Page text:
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I've built a simple web app Flask.io that enables users to create and share to-do lists.

It doesn't require sign up. This is an important differentiator. I don't want to force the user to register for a tool they haven't used yet.

How it works is when they create a list, a random slug is generated and they are redirected to that unique url e.g. flask.io/random-slug

My question is what security implications are there?

Removing sign up should improve the on-boarding UX, but is it worth it in exchange for a not as secure system, and should I introduce registration further down the flow?

The random slug is 5 characters long. Would love to know your feedback especially if any experience here.

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4 Answers 4

up vote 2 down vote accepted

I do agree with the security concerns being posted here, but there still may be a market for such an app. I think a good use case for an app like this is for a shared task list - there are a lot of ways to build a shared to-do list, but all of them require at least a registration if not a download of some type, and it's a pain.

So, I'd say if you're going to keep it registration-free, then it would be pretty critical to provide some kind of warning to the user that their list is essentially public; maybe some kind of "I agree" consent form. You could even brand it as public, and offer registration as an additional, "private" tier of lists.

As long as users are aware of the risk that having a public to-do list entails, I'm sure there are plenty of people that would be okay with sharing their list with the world. Now getting users to read and understand your warning and NOT put sensitive information out there...that's certainly a challenge.

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Seems like the best short term solution. –  Lee Mar 21 '13 at 19:42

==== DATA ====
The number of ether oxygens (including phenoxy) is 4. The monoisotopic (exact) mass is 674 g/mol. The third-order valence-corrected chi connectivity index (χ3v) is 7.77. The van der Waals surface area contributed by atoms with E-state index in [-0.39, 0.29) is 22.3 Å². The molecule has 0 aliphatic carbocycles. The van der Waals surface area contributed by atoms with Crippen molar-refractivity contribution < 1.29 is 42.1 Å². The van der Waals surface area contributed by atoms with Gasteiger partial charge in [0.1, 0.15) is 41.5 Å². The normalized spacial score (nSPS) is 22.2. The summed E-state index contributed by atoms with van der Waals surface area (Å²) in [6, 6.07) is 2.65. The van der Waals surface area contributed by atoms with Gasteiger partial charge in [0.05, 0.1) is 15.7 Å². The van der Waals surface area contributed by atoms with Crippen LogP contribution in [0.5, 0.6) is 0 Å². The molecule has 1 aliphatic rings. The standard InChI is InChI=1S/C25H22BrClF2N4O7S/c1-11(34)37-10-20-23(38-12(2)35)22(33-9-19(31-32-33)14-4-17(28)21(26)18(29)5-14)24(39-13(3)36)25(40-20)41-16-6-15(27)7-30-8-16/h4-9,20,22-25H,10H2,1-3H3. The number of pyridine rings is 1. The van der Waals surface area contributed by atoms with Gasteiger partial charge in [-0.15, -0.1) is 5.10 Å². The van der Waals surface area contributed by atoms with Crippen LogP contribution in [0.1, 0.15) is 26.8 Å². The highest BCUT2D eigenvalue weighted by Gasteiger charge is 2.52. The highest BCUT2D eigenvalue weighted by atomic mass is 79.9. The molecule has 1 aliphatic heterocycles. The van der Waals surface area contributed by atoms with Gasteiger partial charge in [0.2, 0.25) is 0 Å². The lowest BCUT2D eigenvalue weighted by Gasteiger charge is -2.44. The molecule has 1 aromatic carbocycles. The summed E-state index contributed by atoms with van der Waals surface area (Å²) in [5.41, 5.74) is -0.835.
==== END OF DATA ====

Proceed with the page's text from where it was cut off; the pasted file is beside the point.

You say that you don't agree with the security concerns. Could you please explain why you don't agree. –  JohnGB Mar 21 '13 at 20:00
    
No, I said I don't disagree with the security concerns. I edited my answer to remove the pesky and unnecessary double negative. –  Mark D Mar 21 '13 at 20:04

I have a lot of experience with task management. Tasks are extremely personal, and need to be treated as such.

A task list can consist of sensitive information, either explicitly or implicitly. For example "call bank re: loan refusal" is more than I want anyone to find out, and "call Dr Smith" could reveal that I'm seeing a medical specialist when I don't want that to be known. This isn't even beginning to skim the surface, this is only assuming a single line. If there's additional task information (say, a URL or notes), then the risk for revealing sensitive information is that much higher.

A five-character string is trivial to hack via brute-force, thus inadvertently revealing that sensitive information.

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Great feedback. Do you feel the option to password protect the url/list would be adequate or more along the lines of a user account (username, email, password)? –  Lee Mar 21 '13 at 1:15

It's a security and privacy risk if you allow anyone to see a todo list without being sure that you are showing it to the right person.

While it is a good idea to let a new potential customer use your software without first signing up, it is not a good idea to let them access it later on with nothing more than a short slug

There are two ways that I would consider handling it.

  1. Use a cookie and place a long code in the cookie to identify the person.
  2. Offer a demo without signing up. When they are creating their list in the demo, make it clear to them that to protect their privacy, if they want to save their list to use later, they will need to sign up for an account. Make sure that if they sign up though, that the list they have created in the demo is now in their account.

I would go for option 2, as the first option is likely to cause more support issues, and many people have cookies turned off.

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I like this option. Will implement it at some point in the future. –  Lee Mar 21 '13 at 19:42

Agree completely with nadyne. It's not so much brute forcing the 5-char ID (which implies that you don't know what the ID is and you're trying to find it).

It's more along the lines that a determined attacker with scripting skills and a small botnet can enumerate your entire task-space, and collect every single active list, and can continually re-visit areas to see what changes.

I would suggest some additional method to identify the original user. e.g. Allow the list to be created, and then require an email address after say, 3 items. So that on a re-visit, the user has to enter their email address to see the list.

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